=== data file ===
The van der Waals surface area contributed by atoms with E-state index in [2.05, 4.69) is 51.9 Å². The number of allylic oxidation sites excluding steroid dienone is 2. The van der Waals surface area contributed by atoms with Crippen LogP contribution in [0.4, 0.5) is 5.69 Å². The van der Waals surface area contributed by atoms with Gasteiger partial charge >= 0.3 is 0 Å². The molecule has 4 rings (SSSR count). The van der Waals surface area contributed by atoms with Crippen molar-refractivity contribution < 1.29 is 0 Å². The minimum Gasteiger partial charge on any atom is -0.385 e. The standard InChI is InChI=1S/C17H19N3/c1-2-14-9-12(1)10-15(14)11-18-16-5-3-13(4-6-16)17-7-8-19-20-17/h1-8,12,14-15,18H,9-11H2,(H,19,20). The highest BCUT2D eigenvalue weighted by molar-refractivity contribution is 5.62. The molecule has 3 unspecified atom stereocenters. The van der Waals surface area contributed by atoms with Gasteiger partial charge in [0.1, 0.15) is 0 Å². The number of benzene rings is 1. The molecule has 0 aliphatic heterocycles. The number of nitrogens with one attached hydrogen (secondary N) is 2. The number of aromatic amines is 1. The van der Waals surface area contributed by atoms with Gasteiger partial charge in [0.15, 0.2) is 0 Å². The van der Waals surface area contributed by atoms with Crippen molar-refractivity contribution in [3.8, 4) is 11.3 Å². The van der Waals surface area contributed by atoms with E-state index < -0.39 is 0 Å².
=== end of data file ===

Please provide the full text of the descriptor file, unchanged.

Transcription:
The van der Waals surface area contributed by atoms with E-state index in [2.05, 4.69) is 51.9 Å². The number of allylic oxidation sites excluding steroid dienone is 2. The van der Waals surface area contributed by atoms with Crippen LogP contribution in [0.4, 0.5) is 5.69 Å². The van der Waals surface area contributed by atoms with Gasteiger partial charge >= 0.3 is 0 Å². The molecule has 4 rings (SSSR count). The van der Waals surface area contributed by atoms with Crippen molar-refractivity contribution < 1.29 is 0 Å². The minimum Gasteiger partial charge on any atom is -0.385 e. The standard InChI is InChI=1S/C17H19N3/c1-2-14-9-12(1)10-15(14)11-18-16-5-3-13(4-6-16)17-7-8-19-20-17/h1-8,12,14-15,18H,9-11H2,(H,19,20). The highest BCUT2D eigenvalue weighted by molar-refractivity contribution is 5.62. The molecule has 3 unspecified atom stereocenters. The van der Waals surface area contributed by atoms with Gasteiger partial charge in [0.1, 0.15) is 0 Å². The number of benzene rings is 1. The molecule has 0 aliphatic heterocycles. The number of nitrogens with one attached hydrogen (secondary N) is 2. The number of aromatic amines is 1. The van der Waals surface area contributed by atoms with Gasteiger partial charge in [0.15, 0.2) is 0 Å². The van der Waals surface area contributed by atoms with Crippen molar-refractivity contribution in [3.8, 4) is 11.3 Å². The van der Waals surface area contributed by atoms with E-state index < -0.39 is 0 Å².